Teaching Tips how to Write Lesson Plans

Lesson plans need to be a schematic blueprint of expectations, but they must also be readily adaptable in case of any unforeseen circumstances. Writing lesson plans should be done from three different perspectives in order to win over the respect of the students, and in an effort to reach every student. The curriculum that you are delivering needs to be taught in an auditory, visual, and kinesthetic fashion to ensure that the lesson is being absorbed by each and every mind in the classroom.

Teachers need to write detailed lesson plans on a daily basis, making certain that they flow together cohesively. Lesson plans help keep a teacher focused on the topic, and allow them to present topics of their own volition. The actual writing of the lesson plans is simple enough, in that you need to allot a given amount of time per topic, and you also need a contingency plan in the event that something comes up that is out of your control.

Depending on the topic of your lesson plans, have a variety of resources at your disposal so that you can integrate and incorporate some technology and hands-on approaches to complement your lecture. Writing lesson plans involves making sure that the material you are delivering is believable, as the students must find you trustworthy, and they must buy into your philosophies.

When writing lesson plans, introduce the topic clearly at the outset of the class, and then relate that topic to everyday life, in order that the students may understand the concept more easily. Throughout the lesson plans, have some theory followed by hands on learning, switching up the learning styles. By trying to incorporate all of the different ways that students learn, your lesson plans will mesh together nicer.

Staying on topic is more difficult than it would seem, so by having detailed and outlined lesson plans written, there will always be a segue back to the topic in case discussion leads elsewhere. Keeping it simple is paramount, and preparing lively debates or discussions that go hand in hand with the lesson will help the students to hear different perspectives. This will also help to foster a sense of community in the classroom, and teach the other students to respect one another.

Utilizing a variety of strategies to teach will also aid the teacher nicely through the writing of the lesson plans. Audio and visual need to be represented, so using manipulatives, PowerPoint presentations, written theory, and discussing topics will make sure that your lesson plans come alive during the class time. The more enthused you are as the teacher, the more engaged the students will become, which will endear you to them.

Lesson plans are the lifeblood of the teacher, the saving grace on any given teaching day. Lesson plans help you to navigate through the slippery slopes of the learning curve. There are many key tips to writing an effective set of lesson plans. When writing your lesson plans, you need to, first and foremost, understand the material like the back of your hand. You then need to be prepared to teach using the three learning strategies that all students learn from. When writing your lesson plans, it is integral that you understand the material, and can explain it in a variety of manners. If a student asks a question that you are unprepared for, then you will lose the interest of the class rather quickly.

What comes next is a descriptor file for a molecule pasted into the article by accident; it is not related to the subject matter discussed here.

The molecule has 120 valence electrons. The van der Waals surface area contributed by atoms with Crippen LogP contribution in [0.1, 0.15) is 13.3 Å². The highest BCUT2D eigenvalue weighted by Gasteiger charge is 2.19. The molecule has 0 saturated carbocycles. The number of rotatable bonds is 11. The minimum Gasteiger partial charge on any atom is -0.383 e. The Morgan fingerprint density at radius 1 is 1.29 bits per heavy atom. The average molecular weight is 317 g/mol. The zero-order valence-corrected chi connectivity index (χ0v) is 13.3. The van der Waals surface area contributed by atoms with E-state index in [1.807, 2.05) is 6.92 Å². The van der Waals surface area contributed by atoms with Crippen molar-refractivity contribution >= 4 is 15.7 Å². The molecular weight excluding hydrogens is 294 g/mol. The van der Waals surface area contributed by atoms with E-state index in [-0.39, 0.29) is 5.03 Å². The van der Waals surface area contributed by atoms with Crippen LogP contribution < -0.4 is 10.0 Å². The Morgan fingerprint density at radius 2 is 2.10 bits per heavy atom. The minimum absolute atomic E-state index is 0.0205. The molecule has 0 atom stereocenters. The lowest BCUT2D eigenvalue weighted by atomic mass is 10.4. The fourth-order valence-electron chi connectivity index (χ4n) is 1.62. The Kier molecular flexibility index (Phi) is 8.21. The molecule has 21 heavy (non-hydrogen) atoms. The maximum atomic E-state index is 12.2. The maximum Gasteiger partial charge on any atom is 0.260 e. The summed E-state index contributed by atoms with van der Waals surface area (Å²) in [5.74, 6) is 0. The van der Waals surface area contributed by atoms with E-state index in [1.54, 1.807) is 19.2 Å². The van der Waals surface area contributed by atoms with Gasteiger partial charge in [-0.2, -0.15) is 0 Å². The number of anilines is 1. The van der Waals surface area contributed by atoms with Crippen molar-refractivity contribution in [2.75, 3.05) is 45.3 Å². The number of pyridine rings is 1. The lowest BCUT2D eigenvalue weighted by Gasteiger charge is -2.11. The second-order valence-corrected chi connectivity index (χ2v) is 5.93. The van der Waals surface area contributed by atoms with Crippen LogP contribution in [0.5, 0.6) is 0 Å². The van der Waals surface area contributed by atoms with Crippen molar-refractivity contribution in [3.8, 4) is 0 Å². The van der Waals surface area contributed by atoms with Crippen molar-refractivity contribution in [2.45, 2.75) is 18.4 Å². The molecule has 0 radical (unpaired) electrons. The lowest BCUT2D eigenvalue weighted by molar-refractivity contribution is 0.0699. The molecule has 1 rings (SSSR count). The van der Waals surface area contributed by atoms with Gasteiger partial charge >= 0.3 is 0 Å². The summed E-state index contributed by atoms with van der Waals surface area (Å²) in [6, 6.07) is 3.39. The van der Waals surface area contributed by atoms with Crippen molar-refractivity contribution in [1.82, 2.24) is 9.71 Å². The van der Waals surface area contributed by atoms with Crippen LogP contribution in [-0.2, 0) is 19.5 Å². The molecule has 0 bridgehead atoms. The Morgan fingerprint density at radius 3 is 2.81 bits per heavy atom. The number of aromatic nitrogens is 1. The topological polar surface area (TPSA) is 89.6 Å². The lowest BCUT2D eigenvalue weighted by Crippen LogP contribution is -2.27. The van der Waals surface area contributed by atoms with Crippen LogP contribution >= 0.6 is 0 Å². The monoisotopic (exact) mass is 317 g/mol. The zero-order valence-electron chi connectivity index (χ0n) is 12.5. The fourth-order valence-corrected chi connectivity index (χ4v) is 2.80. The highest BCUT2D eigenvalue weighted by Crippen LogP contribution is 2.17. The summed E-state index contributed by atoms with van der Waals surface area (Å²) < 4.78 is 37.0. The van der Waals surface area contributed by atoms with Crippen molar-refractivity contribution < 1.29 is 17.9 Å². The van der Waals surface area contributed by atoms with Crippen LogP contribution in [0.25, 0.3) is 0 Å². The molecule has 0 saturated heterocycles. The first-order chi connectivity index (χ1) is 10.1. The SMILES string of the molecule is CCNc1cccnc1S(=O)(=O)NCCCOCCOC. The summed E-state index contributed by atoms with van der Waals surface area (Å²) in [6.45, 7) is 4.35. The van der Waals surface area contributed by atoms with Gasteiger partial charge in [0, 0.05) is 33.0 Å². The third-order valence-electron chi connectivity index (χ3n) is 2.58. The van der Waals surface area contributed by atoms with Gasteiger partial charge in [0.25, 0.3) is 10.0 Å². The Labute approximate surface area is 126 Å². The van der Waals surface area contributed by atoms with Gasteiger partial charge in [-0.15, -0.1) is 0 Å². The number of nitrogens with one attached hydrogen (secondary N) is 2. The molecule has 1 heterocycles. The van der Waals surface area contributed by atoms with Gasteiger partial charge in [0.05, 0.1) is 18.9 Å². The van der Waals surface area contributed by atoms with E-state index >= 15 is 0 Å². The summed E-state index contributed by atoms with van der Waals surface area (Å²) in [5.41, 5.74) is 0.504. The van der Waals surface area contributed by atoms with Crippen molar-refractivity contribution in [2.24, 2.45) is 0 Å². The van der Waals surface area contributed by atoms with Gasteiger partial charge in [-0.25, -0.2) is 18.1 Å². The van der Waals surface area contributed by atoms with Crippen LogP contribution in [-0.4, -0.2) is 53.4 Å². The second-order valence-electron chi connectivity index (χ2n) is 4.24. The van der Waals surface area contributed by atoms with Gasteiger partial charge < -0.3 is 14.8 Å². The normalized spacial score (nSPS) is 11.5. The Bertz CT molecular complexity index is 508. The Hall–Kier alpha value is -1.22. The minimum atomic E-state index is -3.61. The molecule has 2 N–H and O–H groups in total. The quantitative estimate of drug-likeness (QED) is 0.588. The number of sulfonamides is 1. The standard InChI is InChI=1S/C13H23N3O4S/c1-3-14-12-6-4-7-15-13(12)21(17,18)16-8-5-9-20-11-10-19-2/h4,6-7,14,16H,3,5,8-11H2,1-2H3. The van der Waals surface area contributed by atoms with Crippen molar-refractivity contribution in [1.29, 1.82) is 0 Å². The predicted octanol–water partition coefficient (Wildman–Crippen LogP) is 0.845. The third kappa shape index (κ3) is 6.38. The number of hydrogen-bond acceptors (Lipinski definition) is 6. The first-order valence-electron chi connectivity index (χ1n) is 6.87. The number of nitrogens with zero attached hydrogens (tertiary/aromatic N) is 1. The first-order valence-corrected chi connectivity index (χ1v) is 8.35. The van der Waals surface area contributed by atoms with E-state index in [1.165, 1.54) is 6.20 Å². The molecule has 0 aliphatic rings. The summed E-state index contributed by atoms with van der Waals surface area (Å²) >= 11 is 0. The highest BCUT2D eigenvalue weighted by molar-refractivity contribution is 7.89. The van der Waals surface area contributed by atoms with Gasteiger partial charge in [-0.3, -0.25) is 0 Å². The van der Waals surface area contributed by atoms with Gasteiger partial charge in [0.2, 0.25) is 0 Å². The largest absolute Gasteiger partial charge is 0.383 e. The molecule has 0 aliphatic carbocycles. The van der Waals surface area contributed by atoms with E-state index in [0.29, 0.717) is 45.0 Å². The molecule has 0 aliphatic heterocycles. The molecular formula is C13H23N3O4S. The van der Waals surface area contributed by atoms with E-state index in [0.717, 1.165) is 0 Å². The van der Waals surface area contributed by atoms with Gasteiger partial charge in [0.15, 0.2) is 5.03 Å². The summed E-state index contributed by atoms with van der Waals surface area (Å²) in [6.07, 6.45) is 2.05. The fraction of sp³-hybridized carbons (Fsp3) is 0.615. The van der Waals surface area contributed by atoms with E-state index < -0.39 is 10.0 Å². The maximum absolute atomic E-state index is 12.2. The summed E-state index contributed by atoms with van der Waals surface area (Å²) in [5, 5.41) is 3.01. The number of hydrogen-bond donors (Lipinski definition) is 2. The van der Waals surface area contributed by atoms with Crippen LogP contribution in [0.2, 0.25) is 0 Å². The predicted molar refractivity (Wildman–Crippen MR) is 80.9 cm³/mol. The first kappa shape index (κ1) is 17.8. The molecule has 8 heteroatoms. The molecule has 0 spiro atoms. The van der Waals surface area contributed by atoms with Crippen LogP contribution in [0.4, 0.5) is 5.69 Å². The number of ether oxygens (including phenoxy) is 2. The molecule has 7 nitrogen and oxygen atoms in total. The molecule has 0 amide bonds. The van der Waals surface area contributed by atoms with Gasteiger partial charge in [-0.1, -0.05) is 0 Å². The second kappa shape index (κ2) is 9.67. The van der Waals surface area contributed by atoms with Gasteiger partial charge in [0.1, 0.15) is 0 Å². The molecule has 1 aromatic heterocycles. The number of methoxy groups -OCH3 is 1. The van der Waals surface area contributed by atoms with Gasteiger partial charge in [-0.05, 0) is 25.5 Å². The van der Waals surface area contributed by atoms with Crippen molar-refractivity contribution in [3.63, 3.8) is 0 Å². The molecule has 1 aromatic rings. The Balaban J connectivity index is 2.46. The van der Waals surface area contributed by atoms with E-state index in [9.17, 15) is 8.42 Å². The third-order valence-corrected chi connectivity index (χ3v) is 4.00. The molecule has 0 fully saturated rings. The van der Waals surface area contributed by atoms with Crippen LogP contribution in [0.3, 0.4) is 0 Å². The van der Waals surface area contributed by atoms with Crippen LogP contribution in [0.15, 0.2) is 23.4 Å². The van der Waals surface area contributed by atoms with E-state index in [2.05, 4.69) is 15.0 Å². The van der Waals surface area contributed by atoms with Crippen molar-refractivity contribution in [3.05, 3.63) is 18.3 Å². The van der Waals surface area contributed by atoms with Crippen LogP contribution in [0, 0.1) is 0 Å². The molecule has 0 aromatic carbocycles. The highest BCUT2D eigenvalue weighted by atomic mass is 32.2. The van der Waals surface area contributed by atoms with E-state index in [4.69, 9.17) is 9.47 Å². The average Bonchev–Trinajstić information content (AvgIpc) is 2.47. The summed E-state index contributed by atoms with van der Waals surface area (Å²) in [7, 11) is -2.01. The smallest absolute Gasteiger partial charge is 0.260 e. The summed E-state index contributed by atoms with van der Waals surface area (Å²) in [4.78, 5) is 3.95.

Teaching requires that you are able to reach every student with your teaching, and thusly you need to prepare for every student. You need to present the information you are teaching in an auditory manner, visually, and in a tactile/kinesthetic manner. This will ensure that you have the best possible way of reaching every learner’s differing approaches. Knowing your class and their personal learning proclivities will assist you in preparing the best possible lessons. Since you are speaking to a familiar audience, this step should be simple.

You need to present new information with a clear introduction of the topic, and then you can have the class, with your astute guidance, brainstorm as to what the topic will deal with. A KWL chart is a fabulous tool to use, having the students outline what they already Know about the topic, what they Want to know or wonder about, and finally, after the lesson is complete, what they in fact Learned about the topic. By going through these steps, you will also be better able to glean how prepared and knowledgeable your class is about the subject at hand.

Afterwards, you can teach the lesson, provide a hands on activity to help the understanding of the concepts, perhaps play a game of some sort related to the topic, and finally you can apply the topic to a young person using an analogy from their generation. Writing a lesson plan this way will help you keep your focus intact, and will have your students eating out of the palm of your hand. Writing effective lesson plans will vary from class to class, and from year to year. Making sure to not become stagnant in your teaching style will keep you fresh and motivated.

Writing lesson plans will come more naturally once you have done it for awhile and gained an appreciation for what works, and what does not work. Lesson plans should always be open for adaption, so that you can wing it if needed. Teachable moments sometimes arise, and you should never be too set in your ways that you cannot make slight alterations. Teaching is ever-evolving, so you need to become as flexible as possible.